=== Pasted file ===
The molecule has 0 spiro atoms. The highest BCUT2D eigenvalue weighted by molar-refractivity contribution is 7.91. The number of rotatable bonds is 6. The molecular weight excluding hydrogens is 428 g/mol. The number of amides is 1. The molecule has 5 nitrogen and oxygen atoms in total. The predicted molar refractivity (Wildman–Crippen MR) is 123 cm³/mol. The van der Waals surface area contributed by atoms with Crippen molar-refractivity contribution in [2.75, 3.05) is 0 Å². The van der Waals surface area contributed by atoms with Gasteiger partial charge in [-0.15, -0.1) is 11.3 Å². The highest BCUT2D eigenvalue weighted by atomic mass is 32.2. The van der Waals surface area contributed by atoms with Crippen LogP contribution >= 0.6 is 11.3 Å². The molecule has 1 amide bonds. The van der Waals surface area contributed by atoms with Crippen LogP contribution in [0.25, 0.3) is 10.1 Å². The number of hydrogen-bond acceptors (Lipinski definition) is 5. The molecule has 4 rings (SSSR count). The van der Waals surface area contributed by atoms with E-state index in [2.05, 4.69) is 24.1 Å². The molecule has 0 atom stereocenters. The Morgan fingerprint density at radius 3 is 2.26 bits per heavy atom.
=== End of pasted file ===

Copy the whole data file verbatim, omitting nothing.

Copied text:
The molecule has 0 spiro atoms. The highest BCUT2D eigenvalue weighted by molar-refractivity contribution is 7.91. The number of rotatable bonds is 6. The molecular weight excluding hydrogens is 428 g/mol. The number of amides is 1. The molecule has 5 nitrogen and oxygen atoms in total. The predicted molar refractivity (Wildman–Crippen MR) is 123 cm³/mol. The van der Waals surface area contributed by atoms with Crippen molar-refractivity contribution in [2.75, 3.05) is 0 Å². The van der Waals surface area contributed by atoms with Gasteiger partial charge in [-0.15, -0.1) is 11.3 Å². The highest BCUT2D eigenvalue weighted by atomic mass is 32.2. The van der Waals surface area contributed by atoms with Crippen LogP contribution >= 0.6 is 11.3 Å². The molecule has 1 amide bonds. The van der Waals surface area contributed by atoms with Crippen LogP contribution in [0.25, 0.3) is 10.1 Å². The number of hydrogen-bond acceptors (Lipinski definition) is 5. The molecule has 4 rings (SSSR count). The van der Waals surface area contributed by atoms with E-state index in [2.05, 4.69) is 24.1 Å². The molecule has 0 atom stereocenters. The Morgan fingerprint density at radius 3 is 2.26 bits per heavy atom.